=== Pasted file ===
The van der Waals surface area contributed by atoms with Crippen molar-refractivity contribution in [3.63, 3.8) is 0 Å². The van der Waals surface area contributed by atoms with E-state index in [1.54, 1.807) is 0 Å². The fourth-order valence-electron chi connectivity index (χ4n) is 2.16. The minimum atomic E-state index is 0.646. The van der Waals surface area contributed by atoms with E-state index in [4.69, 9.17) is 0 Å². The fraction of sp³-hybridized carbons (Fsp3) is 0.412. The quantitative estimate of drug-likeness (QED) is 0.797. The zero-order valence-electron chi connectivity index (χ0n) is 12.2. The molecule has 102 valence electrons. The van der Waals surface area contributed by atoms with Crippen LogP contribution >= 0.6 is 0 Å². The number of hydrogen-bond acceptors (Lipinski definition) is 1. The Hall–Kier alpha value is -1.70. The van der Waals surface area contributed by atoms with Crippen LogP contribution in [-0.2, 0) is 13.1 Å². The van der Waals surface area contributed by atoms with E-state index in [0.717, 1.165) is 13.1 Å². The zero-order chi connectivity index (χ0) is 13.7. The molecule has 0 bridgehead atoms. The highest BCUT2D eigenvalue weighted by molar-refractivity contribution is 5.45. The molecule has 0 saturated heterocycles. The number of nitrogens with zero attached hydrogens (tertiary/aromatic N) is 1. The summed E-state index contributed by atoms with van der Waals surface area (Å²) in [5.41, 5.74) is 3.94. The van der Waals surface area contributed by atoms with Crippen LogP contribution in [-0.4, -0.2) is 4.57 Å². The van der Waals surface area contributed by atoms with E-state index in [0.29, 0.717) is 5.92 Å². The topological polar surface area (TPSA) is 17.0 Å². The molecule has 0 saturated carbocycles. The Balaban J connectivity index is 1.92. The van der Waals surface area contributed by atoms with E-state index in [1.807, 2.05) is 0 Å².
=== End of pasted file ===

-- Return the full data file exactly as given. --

The van der Waals surface area contributed by atoms with Crippen molar-refractivity contribution in [3.63, 3.8) is 0 Å². The van der Waals surface area contributed by atoms with E-state index in [1.54, 1.807) is 0 Å². The fourth-order valence-electron chi connectivity index (χ4n) is 2.16. The minimum atomic E-state index is 0.646. The van der Waals surface area contributed by atoms with E-state index in [4.69, 9.17) is 0 Å². The fraction of sp³-hybridized carbons (Fsp3) is 0.412. The quantitative estimate of drug-likeness (QED) is 0.797. The zero-order valence-electron chi connectivity index (χ0n) is 12.2. The molecule has 102 valence electrons. The van der Waals surface area contributed by atoms with Crippen LogP contribution >= 0.6 is 0 Å². The number of hydrogen-bond acceptors (Lipinski definition) is 1. The Hall–Kier alpha value is -1.70. The van der Waals surface area contributed by atoms with Crippen LogP contribution in [-0.2, 0) is 13.1 Å². The van der Waals surface area contributed by atoms with E-state index in [0.717, 1.165) is 13.1 Å². The zero-order chi connectivity index (χ0) is 13.7. The molecule has 0 bridgehead atoms. The highest BCUT2D eigenvalue weighted by molar-refractivity contribution is 5.45. The molecule has 0 saturated heterocycles. The number of nitrogens with zero attached hydrogens (tertiary/aromatic N) is 1. The summed E-state index contributed by atoms with van der Waals surface area (Å²) in [5.41, 5.74) is 3.94. The van der Waals surface area contributed by atoms with Crippen LogP contribution in [-0.4, -0.2) is 4.57 Å². The van der Waals surface area contributed by atoms with E-state index in [0.29, 0.717) is 5.92 Å². The topological polar surface area (TPSA) is 17.0 Å². The molecule has 0 saturated carbocycles. The Balaban J connectivity index is 1.92. The van der Waals surface area contributed by atoms with E-state index in [1.807, 2.05) is 0 Å².